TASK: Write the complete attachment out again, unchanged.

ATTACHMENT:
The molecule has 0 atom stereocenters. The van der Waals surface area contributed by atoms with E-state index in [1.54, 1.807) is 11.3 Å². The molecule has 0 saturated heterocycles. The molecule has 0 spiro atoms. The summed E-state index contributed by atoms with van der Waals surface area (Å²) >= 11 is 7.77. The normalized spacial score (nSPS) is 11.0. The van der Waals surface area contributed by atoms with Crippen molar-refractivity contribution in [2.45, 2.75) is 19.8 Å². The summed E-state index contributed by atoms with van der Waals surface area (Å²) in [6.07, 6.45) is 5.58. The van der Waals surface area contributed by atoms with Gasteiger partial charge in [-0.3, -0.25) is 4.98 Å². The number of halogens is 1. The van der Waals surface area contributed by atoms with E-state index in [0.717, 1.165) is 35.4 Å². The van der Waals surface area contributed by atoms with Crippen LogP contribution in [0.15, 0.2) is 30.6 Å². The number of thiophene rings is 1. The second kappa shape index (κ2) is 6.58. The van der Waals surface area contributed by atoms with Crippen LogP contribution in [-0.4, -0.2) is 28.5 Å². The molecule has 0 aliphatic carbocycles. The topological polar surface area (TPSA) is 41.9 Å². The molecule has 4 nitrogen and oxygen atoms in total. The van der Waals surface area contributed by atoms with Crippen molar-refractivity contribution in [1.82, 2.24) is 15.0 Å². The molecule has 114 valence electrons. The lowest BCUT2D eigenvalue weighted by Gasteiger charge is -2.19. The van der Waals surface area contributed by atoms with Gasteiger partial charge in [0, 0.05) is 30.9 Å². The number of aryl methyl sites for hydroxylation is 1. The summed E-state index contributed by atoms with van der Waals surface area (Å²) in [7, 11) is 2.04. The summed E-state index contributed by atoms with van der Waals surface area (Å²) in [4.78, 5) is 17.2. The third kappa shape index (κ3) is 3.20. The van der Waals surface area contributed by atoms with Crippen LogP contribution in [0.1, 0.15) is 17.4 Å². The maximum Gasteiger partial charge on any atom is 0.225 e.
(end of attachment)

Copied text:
The molecule has 0 atom stereocenters. The van der Waals surface area contributed by atoms with E-state index in [1.54, 1.807) is 11.3 Å². The molecule has 0 saturated heterocycles. The molecule has 0 spiro atoms. The summed E-state index contributed by atoms with van der Waals surface area (Å²) >= 11 is 7.77. The normalized spacial score (nSPS) is 11.0. The van der Waals surface area contributed by atoms with Crippen molar-refractivity contribution in [2.45, 2.75) is 19.8 Å². The summed E-state index contributed by atoms with van der Waals surface area (Å²) in [6.07, 6.45) is 5.58. The van der Waals surface area contributed by atoms with Gasteiger partial charge in [-0.3, -0.25) is 4.98 Å². The number of halogens is 1. The van der Waals surface area contributed by atoms with E-state index in [0.717, 1.165) is 35.4 Å². The van der Waals surface area contributed by atoms with Crippen LogP contribution in [0.15, 0.2) is 30.6 Å². The number of thiophene rings is 1. The second kappa shape index (κ2) is 6.58. The van der Waals surface area contributed by atoms with Crippen LogP contribution in [-0.4, -0.2) is 28.5 Å². The molecule has 0 aliphatic carbocycles. The topological polar surface area (TPSA) is 41.9 Å². The molecule has 4 nitrogen and oxygen atoms in total. The van der Waals surface area contributed by atoms with Crippen molar-refractivity contribution in [1.82, 2.24) is 15.0 Å². The molecule has 114 valence electrons. The lowest BCUT2D eigenvalue weighted by Gasteiger charge is -2.19. The van der Waals surface area contributed by atoms with Gasteiger partial charge in [0, 0.05) is 30.9 Å². The number of aryl methyl sites for hydroxylation is 1. The summed E-state index contributed by atoms with van der Waals surface area (Å²) in [7, 11) is 2.04. The summed E-state index contributed by atoms with van der Waals surface area (Å²) in [4.78, 5) is 17.2. The third kappa shape index (κ3) is 3.20. The van der Waals surface area contributed by atoms with Crippen LogP contribution in [0.1, 0.15) is 17.4 Å². The maximum Gasteiger partial charge on any atom is 0.225 e.